When and how to plant brussel sprouts

Brussels sprouts are cool-season crops that are typically grown in the fall, winter, and early spring.

When to plant brussel sprouts

The best time to plant brussel sprout seedlings outside is in late spring/early summer, about 100-130 days before the first expected frost. This means starting the plants by seed indoors and then moving them out. In most regions, this means planting them in about mid-June.

We would expect to harvest Brussels sprouts by about mid-September in our zone 5 climate. These plants are part of the Cabbage family most of which love to grow cold in the spring but Brussels sprouts need to finish cool for best results. This can be tricky in hot climates.

How to plant brussel sprouts

Here are the steps for planting Brussels sprouts:

Go to a reliable garden center and ask about growing Brussels sprouts in your area and if they can recommend the best varieties to try. In hot climates, it is good to select heat-resistant varieties.

Count backward based on the total days to harvest for your variety as indicated on the package and plan to seed your plants indoors at about the right time to get in a harvest by about mid-September. This is usually about mid-May to plant seeds.

Follow my seeding indoors guidelines to have the best success.

Ken’s seeding indoors guidelines

Use high-quality seed: Make sure to use high-quality seed that has been stored properly. Old seed may not germinate well, so make sure to use seed that is within the recommended storage time.

Plant at the right depth: Make sure to plant the seeds at the right depth. Most seeds should be planted at a depth of about twice their diameter. Check the seed packet for specific planting instructions.

Keep the soil moist: Keep the soil moist after planting the seeds. This will help to ensure good seed germination. Make sure to water the soil regularly, but avoid overwatering, as this can lead to seed rot.

Check the temperature for seed germination: Most seeds prefer a temperature of about 78°F, but some may require slightly higher or lower temperatures. Check the seed packet for specific temperature requirements. Use a seedling bottom heat mat for fast germination and get the seedlings off the heat once most have germinated.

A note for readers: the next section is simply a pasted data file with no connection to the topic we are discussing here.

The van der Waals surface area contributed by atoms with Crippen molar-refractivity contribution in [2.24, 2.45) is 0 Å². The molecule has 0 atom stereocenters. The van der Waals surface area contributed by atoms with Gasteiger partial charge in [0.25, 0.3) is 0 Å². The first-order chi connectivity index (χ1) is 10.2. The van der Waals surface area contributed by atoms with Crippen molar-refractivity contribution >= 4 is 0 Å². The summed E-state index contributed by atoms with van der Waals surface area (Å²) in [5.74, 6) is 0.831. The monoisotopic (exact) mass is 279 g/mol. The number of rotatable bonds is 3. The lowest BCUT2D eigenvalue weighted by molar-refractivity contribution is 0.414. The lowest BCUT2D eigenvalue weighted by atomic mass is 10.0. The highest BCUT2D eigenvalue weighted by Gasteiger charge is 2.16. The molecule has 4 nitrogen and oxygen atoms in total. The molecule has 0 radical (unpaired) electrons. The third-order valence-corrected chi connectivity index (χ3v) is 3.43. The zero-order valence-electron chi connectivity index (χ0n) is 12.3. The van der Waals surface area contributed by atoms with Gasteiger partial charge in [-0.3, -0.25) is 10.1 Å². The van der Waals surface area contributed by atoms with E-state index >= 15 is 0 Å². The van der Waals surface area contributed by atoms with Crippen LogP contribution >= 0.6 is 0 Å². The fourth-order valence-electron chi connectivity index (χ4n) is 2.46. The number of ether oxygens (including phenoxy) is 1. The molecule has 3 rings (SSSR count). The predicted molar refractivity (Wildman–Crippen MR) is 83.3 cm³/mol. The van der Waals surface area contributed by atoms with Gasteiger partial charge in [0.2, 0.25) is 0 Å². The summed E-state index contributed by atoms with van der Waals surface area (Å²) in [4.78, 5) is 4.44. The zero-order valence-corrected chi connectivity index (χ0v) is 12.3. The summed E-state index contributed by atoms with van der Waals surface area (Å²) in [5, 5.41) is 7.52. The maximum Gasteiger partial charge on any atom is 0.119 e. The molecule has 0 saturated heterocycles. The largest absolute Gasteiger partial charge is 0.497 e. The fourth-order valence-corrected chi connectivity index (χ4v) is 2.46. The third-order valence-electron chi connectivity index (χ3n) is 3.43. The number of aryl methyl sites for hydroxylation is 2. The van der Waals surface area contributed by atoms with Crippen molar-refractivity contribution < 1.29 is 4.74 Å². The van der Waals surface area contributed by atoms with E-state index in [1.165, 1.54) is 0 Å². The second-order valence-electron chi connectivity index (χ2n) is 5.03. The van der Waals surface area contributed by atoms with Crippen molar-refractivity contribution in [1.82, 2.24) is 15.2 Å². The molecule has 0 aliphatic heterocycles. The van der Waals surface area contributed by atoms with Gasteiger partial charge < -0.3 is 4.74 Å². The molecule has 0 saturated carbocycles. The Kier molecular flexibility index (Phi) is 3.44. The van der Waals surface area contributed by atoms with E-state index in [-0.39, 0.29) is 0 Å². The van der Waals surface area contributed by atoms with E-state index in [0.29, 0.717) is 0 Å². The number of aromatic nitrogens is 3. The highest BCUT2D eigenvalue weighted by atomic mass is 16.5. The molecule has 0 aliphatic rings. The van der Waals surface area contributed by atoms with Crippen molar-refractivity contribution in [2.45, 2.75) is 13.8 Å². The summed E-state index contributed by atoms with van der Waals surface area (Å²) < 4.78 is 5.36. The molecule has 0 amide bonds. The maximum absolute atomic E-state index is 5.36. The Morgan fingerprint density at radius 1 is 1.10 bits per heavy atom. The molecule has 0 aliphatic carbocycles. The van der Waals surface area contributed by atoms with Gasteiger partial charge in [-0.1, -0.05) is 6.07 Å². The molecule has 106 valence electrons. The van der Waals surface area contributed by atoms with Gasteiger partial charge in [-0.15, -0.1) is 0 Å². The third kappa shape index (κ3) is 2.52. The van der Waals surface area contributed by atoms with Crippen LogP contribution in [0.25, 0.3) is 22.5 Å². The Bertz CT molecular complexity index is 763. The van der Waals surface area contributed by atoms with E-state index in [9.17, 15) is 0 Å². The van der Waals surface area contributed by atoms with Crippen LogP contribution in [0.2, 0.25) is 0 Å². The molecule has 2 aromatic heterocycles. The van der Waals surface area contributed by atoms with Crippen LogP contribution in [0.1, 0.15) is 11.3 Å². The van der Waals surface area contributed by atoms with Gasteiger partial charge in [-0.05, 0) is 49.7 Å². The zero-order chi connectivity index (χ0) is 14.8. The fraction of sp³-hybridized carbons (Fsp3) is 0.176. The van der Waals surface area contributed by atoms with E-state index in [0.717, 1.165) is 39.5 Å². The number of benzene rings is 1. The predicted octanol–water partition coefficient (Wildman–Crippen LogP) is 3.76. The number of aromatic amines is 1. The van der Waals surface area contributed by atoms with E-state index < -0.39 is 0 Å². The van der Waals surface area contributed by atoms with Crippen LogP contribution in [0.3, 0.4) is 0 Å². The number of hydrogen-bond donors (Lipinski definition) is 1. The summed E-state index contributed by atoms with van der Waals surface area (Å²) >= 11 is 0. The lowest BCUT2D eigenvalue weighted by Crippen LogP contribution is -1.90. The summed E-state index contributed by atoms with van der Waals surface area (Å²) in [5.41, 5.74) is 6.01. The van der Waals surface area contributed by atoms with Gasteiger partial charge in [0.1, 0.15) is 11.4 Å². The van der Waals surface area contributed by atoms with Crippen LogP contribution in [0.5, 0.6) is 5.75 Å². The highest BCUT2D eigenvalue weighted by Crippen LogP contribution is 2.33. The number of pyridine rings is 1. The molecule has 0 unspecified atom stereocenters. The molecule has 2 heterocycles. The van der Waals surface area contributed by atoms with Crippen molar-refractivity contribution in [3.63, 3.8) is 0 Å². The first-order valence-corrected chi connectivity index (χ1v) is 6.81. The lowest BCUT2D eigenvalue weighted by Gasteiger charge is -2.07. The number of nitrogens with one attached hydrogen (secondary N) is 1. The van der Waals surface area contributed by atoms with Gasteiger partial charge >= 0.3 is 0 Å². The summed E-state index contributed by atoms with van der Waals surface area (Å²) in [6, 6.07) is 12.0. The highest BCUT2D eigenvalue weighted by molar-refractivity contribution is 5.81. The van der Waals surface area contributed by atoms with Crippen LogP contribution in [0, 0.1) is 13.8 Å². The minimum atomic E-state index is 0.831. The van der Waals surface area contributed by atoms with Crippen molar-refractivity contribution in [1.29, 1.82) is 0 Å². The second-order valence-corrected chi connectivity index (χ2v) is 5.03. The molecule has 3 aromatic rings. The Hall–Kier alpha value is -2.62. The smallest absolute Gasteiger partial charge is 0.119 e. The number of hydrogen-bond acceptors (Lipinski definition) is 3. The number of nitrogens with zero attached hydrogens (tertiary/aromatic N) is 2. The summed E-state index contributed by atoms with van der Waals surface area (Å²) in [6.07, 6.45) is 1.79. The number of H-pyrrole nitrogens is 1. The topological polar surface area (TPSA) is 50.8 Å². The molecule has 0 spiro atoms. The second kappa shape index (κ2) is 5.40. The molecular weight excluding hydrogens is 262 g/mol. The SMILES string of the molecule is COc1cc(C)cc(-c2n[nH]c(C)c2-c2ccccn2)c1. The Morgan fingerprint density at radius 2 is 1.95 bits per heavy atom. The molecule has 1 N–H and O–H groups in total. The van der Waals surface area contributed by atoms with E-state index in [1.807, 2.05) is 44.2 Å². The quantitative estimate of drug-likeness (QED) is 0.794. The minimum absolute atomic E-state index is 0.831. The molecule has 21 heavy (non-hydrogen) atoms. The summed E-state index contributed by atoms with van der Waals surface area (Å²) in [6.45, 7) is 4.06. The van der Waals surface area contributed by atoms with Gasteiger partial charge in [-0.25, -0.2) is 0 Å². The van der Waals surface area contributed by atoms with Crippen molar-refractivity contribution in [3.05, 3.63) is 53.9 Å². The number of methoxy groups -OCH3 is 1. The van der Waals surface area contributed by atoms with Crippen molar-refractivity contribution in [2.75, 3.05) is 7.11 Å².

Check if your seed needs to be pre-soaked before planting.

Use a small fan over your seedlings to prevent diseases and mimic the real world.

If your seeds keep drying out cover your flat with kitchen wrap or a clear plastic lid that comes with many seedling trays, for a day or two to get the seeds going but don’t leave it too long as the seeds will mold.

Transplanting brussel sprout seedlings

Once the plants are up and ready to plant out, (should be about mid-June) choose a sunny location with well-draining soil. Brussels sprouts prefer slightly acidic soil with a pH between 6.0 and 6.8.

Prepare the soil by adding compost or aged manure to improve soil fertility and texture. Brussels sprouts require rich, moist soil to grow well.

If direct seeding into the garden, sow the seeds about 1/4 inch deep and 1 inch apart. If starting the seeds indoors, transplant them into the garden when they are about 4-6 weeks old and have developed several leaves.

Space the plants about 18-24 inches apart in rows that are 2-3 feet apart.

Caring for brussel sprouts

Water the plants regularly, keeping the soil consistently moist but not waterlogged.

Fertilize the plants with a balanced fertilizer every 4-6 weeks throughout the growing season.

Pest and disease issues

Brussels sprouts are susceptible to a number of pests and diseases. Common pests include aphids, cabbage loopers, and cabbage worms, while common diseases include clubroot and black rot.

To prevent these issues, it is important to practice good garden hygiene, including rotating crops, removing any plant debris, and keeping the garden weed-free. In addition, you can use organic pesticides and beneficial insects, such as ladybugs and lacewings, to help control pests. I highly recommend covering the plants with insect mesh to keep the bugs out right from the start.

Soil amendments

Grow brussels sprouts in rich, moist soil to achieve success. To improve the soil, you can add compost, aged manure, or other organic matter to increase soil fertility and improve soil texture. In addition, you can add lime in rainy areas or sulfur in dry arid areas to adjust the soil pH to the preferred range of 6.0 to 6.8.

Before you go…

In summary, planting Brussels sprouts in mid-June in a sunny location with well-draining, slightly acidic soil and regular watering and fertilizing will result in a successful crop. It is important to practice good garden hygiene to prevent pest and disease issues and amend the soil with organic matter and adjust the pH as needed. When people ask me when to plant brussel sprouts I always respond “When the soil is comfortable to the bare bottom!”

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